A worker complaint about sexual harassment at your business might involve allegations of a hostile work environment. They might claim that coworkers make tasteless jokes at their expense or make them feel very uncomfortable.
Such issues often involve multiple people and therefore have numerous witnesses that can corroborate what happened. The company may need to provide training opportunities and discipline to correct the issue, but it can easily investigate and take action following a complaint.
Allegations of quid pro quo harassment can be harder for a company to handle. What makes claims of quid pro quo harassment more of a challenge for human resources or management to address?
There may not be any witnesses
Quid pro quo harassment involves one person offering something to another with a request for unprofessional considerations in return. Someone in a position of authority abuses their role to pressure, solicit or coerce another worker.
For example, a boss may tell a worker scheduled for an annual cost-of-living raise review that if they want the maximum amount possible, they have to agree to go on a date. Other times, those in a position of authority may leverage their professional status to coerce someone else into romantic or sexual activity that they would not consent to otherwise with threats of disciplinary action.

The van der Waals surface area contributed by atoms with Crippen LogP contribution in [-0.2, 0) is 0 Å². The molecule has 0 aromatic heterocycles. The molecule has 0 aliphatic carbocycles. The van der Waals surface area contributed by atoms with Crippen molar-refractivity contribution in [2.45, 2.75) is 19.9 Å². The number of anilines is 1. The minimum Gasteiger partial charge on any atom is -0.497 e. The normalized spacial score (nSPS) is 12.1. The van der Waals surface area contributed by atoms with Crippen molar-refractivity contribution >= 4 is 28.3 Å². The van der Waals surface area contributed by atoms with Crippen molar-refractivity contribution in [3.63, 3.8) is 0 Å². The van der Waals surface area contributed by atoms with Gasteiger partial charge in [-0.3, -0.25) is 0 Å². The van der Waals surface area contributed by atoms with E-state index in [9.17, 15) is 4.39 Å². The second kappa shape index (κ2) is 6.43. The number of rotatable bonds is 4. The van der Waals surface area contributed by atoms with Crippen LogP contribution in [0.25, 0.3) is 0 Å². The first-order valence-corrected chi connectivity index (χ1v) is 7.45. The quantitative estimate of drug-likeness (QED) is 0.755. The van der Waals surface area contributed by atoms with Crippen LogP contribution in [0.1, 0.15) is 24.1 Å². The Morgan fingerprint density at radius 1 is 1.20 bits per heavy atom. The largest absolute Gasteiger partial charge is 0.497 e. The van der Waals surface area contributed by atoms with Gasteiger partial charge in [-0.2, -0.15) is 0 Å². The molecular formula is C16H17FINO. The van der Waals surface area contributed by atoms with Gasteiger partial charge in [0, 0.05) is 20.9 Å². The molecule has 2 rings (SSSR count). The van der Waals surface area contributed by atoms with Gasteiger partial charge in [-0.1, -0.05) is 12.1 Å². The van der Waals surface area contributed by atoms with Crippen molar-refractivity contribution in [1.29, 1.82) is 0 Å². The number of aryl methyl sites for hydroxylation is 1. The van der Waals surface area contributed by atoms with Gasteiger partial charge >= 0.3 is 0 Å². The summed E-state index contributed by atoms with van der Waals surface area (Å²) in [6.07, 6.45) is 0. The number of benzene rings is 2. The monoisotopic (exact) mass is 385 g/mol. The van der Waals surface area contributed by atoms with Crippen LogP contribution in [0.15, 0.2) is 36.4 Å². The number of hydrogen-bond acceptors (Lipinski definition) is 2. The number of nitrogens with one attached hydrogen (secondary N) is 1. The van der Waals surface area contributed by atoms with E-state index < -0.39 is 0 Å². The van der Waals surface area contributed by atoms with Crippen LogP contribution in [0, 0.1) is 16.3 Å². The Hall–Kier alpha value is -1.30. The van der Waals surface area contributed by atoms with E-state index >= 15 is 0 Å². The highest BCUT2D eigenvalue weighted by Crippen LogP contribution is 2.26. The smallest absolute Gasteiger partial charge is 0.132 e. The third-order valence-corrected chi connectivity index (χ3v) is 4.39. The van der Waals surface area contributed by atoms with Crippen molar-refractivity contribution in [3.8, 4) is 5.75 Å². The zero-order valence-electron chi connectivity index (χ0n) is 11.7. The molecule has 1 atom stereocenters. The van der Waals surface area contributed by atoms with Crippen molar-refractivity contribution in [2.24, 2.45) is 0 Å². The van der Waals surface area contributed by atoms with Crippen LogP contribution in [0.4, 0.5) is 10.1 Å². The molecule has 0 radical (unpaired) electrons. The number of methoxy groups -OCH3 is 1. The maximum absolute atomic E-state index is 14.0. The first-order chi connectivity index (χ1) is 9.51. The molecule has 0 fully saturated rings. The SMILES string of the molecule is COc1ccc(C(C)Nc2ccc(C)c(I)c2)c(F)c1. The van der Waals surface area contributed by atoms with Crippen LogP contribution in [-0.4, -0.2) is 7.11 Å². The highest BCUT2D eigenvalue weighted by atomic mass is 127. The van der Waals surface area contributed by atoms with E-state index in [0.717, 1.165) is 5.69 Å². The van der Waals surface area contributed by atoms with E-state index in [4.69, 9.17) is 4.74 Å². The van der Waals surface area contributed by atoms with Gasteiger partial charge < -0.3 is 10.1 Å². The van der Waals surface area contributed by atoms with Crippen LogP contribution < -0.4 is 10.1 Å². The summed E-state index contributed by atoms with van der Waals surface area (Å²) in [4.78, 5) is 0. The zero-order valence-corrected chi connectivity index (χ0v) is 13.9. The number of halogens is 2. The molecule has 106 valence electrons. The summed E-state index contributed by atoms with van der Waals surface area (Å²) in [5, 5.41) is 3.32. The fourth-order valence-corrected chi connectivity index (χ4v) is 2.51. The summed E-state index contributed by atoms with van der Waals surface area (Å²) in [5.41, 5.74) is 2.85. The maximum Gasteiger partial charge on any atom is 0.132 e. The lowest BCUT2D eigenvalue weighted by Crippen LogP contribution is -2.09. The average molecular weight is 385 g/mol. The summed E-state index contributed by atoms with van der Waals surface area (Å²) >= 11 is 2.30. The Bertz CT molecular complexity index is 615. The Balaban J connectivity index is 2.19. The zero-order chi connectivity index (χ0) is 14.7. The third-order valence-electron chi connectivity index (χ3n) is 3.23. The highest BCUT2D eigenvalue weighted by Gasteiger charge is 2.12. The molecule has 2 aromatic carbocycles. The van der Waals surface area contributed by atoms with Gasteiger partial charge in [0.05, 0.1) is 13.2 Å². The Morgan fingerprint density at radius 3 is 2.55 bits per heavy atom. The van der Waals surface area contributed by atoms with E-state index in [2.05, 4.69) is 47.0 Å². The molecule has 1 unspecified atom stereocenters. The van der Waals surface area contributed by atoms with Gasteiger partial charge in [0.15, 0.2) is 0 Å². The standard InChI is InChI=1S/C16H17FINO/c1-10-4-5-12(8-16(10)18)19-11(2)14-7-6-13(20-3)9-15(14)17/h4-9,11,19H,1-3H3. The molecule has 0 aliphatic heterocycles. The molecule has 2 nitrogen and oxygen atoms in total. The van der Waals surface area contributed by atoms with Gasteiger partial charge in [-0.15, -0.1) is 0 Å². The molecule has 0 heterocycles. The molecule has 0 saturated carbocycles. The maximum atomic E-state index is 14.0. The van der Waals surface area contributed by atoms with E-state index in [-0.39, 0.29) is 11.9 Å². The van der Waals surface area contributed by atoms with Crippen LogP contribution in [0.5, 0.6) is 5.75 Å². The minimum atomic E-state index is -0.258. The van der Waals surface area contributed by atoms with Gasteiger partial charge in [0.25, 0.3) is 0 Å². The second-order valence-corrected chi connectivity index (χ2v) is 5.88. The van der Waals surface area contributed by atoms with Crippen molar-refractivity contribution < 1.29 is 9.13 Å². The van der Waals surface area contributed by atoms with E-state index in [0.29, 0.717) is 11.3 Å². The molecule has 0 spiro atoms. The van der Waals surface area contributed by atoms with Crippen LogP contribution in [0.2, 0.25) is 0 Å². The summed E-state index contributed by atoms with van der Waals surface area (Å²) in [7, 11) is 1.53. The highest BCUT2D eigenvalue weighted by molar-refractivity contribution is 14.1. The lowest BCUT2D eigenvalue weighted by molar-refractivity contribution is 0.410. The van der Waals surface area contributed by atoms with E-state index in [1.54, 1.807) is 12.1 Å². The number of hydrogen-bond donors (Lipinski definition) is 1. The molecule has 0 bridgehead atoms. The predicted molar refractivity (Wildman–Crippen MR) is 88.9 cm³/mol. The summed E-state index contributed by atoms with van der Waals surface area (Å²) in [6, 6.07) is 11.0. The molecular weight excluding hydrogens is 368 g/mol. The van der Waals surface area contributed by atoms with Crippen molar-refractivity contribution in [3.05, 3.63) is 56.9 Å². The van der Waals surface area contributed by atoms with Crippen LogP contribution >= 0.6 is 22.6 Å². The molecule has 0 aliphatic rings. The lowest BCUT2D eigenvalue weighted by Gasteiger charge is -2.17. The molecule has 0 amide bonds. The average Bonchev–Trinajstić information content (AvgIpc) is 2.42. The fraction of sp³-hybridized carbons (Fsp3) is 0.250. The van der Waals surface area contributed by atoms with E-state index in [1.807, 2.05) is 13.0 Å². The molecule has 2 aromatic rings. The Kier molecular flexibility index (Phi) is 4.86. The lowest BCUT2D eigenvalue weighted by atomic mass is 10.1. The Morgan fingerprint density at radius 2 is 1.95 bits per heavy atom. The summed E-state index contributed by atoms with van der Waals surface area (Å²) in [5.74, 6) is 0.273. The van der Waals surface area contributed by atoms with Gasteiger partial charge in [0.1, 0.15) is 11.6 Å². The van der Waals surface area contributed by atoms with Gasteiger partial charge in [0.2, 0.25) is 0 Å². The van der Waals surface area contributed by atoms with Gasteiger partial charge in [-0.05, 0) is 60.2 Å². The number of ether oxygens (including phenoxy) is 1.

Unfortunately, most quid pro quo harassment occurs behind closed doors and will usually happen face-to-face, making it very difficult to prove.
The person accused may play a major role in the company
In both cases where someone abuses their authority and where workers make false claims in hopes of driving career benefits, the alleged harasser is likely someone who plays a key role at the company. Whether it is the manager overseeing the entire sales department or an executive, investigating and reprimanding that individual will be a challenge.
However, the alternative is a failure to investigate or take any steps to protect the worker who made the claim. Such failings might give that worker grounds to bring a lawsuit against the company because it permitted the sexual harassment and failed to take appropriate actions when notified of what had happened.
Understanding the unique challenges involved in quid pro quo sexual harassment claims can help employers protect themselves while also doing the right thing for their workers.